Stories of digital social innovation: Environment
This is part of a series of blogs profiling inspiring examples of digital social innovation (DSI). At the bottom of this page you can jump to other blogs in the series, each of which focuses on how technology is being used to deliver impact in a specific social area.
We all know that the damage humanity is doing to the Earth is not sustainable, and that climate change - already affecting millions of people - is one of the biggest challenges we face today.
While it’s been encouraging to see some progress by national and sub-national governments and by international agreements and partnerships, and while awareness and action are continuing to grow (albeit with some setbacks), we have not yet developed solutions at scale which equip citizens to become more active in monitoring and improving their environments.
Using the power of technologies like open hardware, online marketplaces and digital fabrication, we can empower people to take more control over our responsibility to preserve the planet for future generations. Here are just a few of the initiatives we have come across.
Making Sense: Giving citizens the power to monitor their environment (pan-EU).
Making Sense is an EU-funded project which uses the Smart Citizen Kit, an open-source Arduino-based environmental sensing kit, and other citizen sensing kits to empower communities and help them improve their environments. Making Sense is running nine pilots in three European cities to measure things like noise pollution, gamma radiation and air pollution. In Priština, Kosovo, for example, Making Sense is supporting a campaign for better air quality, as pollution has long been ignored by the government. It has already achieved some victories: for example, in June 2017 it campaigned successfully for the Kosovo Environmental Protection Agency to publish data that it should have already published, but had not done so. Another project, in Barcelona, uses open hardware kits to measure noise pollution in the Plaça del Sol. Using these kits, citizens can create their own datasets, which they can take to government officials to persuade them to act on the problem. Alongside the projects, Making Sense is engaged in outreach and education efforts to engage citizens en masse and to equip them with the skills they need to develop and implement their own citizen sensing projects.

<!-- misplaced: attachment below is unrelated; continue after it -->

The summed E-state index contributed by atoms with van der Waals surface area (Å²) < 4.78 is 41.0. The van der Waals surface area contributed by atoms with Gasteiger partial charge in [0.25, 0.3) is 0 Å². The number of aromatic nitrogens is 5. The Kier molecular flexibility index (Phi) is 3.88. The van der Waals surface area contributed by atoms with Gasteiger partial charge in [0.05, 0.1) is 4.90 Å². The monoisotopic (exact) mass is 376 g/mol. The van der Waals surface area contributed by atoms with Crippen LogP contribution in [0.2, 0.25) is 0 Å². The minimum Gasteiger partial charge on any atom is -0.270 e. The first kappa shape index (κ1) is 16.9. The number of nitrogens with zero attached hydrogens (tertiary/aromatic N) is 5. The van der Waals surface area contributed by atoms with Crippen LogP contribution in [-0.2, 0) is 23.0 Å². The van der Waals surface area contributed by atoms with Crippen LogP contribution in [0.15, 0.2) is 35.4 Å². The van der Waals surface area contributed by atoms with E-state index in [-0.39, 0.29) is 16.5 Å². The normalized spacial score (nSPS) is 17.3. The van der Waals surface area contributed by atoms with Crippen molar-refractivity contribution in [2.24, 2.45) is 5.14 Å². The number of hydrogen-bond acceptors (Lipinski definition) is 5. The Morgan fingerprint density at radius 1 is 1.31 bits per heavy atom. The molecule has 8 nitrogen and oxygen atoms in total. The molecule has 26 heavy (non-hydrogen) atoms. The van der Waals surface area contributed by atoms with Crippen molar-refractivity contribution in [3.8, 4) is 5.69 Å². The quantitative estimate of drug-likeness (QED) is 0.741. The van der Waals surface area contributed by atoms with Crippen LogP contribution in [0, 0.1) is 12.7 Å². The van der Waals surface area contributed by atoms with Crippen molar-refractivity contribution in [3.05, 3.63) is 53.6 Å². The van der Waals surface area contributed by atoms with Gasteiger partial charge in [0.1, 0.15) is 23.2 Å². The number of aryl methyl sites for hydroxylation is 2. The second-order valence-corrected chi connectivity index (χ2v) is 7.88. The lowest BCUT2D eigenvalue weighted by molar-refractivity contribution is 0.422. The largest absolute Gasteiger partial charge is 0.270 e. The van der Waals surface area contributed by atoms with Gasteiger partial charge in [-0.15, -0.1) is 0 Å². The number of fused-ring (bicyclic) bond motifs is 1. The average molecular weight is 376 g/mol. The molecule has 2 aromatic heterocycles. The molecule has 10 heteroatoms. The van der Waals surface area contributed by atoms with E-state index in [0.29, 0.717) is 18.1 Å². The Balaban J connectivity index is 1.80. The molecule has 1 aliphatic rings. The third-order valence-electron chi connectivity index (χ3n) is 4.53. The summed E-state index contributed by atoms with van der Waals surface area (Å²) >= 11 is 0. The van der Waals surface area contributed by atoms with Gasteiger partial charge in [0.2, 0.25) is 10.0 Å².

Young people campaign for the government to act on air pollution in Priština, Kosovo. Making Sense and the Smart Citizen Kit is profiled more extensively in the final DSI4EU report, What next for digital social innovation? Realising the potential of people and technology to tackle social challenges (pp.100-101).
OLIO: Sharing food to reduce waste (UK).
OLIO is a free app that connects neighbours with each other to share leftover and unwanted food. It is predicted that up to one third of all food produced goes to waste (in the UK alone, £12.5 billion of food is thrown away by households every year), and OLIO allows communities to improve this situation bit by bit while also meeting new people and improving community cohesion. Since launching in 2015, over 200,000 items of food have been shared by almost 200,000 users in 41 countries.
The Restart Project: Supporting citizens to repair, not buy (UK).